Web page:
While never seeking to soft-pedal the real threats of violence in Denmark, Klausen argues that if you disentangle the different motivations of the protesters, you will find they were not as monolithic as they looked. Arab diplomats, Danish imams, and populist firebrands of the Indian subcontinent "shared no consensus on exactly what was the problem with the cartoons." That may be true. The question is whether that opened up to Denmark any realistic alternative path for dealing with the cartoon crisis. It probably did not.
Klausen makes the point more generally. "Western Europe's fifteen million Muslims are not a coherent political bloc," she writes. This is wrong. They are not a coherent cultural bloc. They come from different countries and speak different languages, they are of different races and classes, and they follow different schools of Islam. We do well to bear that diversity in mind. But on certain important political issues, European Muslims are about as politically coherent as it is possible for a subculture to be. Israel is one such issue. The Danish cartoons turned out to be another. The cartoon crisis was a shock for Europe in the way the O.J. Simpson trial was for the United States. It disproved the cliché about how, once you swept off the blinders of prejudice, all communities ultimately want more or less the same thing. Danish Muslims--with some extraordinary exceptions like the brave centrist Naser Khader--did not feel very differently about the cartoons than Muslims elsewhere.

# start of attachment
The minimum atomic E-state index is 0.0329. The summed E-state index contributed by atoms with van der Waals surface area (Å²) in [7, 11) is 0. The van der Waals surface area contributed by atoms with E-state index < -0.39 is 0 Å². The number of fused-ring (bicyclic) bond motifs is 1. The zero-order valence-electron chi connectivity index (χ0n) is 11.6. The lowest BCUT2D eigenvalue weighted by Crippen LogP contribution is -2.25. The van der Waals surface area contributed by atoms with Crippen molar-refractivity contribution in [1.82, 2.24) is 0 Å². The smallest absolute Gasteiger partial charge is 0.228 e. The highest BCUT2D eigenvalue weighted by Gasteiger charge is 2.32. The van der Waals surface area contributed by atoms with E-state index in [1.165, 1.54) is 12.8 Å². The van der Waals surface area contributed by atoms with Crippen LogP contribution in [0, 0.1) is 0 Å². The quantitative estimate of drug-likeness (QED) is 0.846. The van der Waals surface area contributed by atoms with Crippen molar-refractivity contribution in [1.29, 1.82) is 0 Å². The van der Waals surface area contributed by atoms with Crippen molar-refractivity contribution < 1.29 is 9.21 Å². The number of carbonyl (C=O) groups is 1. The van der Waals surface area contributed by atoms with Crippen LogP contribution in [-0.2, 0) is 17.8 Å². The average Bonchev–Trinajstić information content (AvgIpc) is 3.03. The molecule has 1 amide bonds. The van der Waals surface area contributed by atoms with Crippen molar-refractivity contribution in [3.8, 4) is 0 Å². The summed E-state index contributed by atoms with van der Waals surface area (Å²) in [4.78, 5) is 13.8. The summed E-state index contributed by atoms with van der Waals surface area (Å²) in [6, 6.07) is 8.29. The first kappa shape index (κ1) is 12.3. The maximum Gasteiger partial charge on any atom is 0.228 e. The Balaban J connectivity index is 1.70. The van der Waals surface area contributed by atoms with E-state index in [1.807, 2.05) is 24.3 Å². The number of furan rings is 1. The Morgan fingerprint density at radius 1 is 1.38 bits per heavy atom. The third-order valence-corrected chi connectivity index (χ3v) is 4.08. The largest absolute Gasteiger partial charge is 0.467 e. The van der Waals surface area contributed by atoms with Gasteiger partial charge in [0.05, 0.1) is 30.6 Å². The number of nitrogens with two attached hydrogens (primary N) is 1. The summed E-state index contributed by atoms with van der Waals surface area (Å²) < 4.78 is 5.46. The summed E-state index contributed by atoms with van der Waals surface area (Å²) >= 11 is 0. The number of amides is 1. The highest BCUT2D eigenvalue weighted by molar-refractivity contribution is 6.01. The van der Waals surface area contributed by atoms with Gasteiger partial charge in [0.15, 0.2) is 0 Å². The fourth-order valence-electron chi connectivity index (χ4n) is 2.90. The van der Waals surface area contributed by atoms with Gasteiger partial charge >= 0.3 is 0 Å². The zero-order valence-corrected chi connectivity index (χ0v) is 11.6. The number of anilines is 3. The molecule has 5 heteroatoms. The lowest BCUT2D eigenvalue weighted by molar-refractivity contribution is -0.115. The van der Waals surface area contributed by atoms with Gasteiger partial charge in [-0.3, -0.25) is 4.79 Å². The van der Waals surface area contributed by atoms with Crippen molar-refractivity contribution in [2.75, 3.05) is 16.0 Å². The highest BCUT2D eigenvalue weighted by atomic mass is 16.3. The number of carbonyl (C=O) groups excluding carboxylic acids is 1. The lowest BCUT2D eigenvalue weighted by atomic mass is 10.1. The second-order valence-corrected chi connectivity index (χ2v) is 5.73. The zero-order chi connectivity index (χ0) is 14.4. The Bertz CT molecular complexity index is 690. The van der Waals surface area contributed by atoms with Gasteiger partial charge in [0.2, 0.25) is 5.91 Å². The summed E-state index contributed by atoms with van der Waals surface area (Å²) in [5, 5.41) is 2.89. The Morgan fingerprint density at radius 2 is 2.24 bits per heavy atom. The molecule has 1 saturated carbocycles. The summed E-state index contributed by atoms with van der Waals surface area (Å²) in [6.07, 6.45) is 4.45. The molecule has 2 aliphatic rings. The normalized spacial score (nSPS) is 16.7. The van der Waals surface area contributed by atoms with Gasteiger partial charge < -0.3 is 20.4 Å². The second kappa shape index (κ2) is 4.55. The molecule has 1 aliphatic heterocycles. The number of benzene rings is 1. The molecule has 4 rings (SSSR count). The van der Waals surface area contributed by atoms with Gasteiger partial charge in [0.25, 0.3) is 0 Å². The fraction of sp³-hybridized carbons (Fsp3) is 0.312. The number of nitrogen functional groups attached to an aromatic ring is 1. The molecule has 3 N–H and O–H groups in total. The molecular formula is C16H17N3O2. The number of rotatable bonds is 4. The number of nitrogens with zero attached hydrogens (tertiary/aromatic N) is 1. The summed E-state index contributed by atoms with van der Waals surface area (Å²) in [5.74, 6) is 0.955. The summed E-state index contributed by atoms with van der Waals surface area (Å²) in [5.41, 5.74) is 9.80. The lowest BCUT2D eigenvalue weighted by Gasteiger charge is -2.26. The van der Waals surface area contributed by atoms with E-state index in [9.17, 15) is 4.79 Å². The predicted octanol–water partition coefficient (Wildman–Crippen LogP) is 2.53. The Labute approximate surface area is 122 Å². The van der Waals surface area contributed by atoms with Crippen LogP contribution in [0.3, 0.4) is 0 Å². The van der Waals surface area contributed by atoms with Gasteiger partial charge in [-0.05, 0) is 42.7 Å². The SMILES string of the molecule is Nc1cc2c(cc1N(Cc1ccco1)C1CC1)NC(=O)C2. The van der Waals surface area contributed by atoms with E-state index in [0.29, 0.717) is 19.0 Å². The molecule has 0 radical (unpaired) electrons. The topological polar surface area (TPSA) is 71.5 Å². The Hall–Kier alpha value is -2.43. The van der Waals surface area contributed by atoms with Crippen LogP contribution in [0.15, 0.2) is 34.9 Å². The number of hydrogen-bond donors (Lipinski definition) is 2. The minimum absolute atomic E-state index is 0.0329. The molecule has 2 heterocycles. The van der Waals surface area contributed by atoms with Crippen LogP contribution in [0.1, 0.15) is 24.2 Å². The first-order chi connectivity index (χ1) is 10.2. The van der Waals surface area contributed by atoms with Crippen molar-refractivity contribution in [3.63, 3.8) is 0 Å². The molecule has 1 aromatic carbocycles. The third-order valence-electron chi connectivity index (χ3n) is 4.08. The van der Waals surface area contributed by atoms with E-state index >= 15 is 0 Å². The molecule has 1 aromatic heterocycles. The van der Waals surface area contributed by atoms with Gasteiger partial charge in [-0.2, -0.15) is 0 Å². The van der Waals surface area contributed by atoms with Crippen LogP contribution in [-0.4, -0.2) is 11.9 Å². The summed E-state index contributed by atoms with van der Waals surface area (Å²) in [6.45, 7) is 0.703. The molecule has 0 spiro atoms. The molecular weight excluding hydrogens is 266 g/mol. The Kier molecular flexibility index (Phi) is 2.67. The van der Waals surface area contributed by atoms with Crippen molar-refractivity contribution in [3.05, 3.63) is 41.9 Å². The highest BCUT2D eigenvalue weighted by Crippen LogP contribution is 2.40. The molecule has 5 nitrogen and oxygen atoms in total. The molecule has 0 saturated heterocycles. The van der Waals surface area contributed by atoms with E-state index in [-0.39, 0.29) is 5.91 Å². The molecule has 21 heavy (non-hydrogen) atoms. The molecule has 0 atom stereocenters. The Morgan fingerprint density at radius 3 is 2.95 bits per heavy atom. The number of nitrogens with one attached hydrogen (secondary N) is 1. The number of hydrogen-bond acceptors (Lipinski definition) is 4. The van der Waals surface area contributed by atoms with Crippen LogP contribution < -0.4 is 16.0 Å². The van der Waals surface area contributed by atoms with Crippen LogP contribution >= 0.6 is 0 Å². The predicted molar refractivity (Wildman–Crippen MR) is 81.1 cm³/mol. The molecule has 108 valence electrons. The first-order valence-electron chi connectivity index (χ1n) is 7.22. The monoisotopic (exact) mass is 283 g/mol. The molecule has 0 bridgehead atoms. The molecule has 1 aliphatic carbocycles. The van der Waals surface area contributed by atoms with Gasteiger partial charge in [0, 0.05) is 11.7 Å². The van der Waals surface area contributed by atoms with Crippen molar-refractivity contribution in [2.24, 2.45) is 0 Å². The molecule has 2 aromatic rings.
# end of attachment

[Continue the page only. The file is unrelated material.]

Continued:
"It looked as if a coordinated global protest movement was under way," Klausen writes. "But goals varied, and the protest movement was fragmented." At the risk of insisting, it is not true that goals varied. Idioms varied, rationales varied, philosophies varied, interests varied, and tactics varied, but in all branches of the protest throughout the world, the goal was the same--to bully the Danish government into bringing Jyllands-Posten to heel, and to secure for Muslim themes and iconography immunity from the mockery to which those of all other religions have been and remain subject in the West.
Danes, Klausen laments, were for the most part incapable of decoding the different rationales for Muslim protest. They "heard only that they were being told to change their laws and ways." This was indeed an unsubtle way of looking at things. But it was an accurate one.
Christopher Caldwell is a senior editor at THE WEEKLY STANDARD and the author of Reflections on the Revolution in Europe: Immigration, Islam, and the West.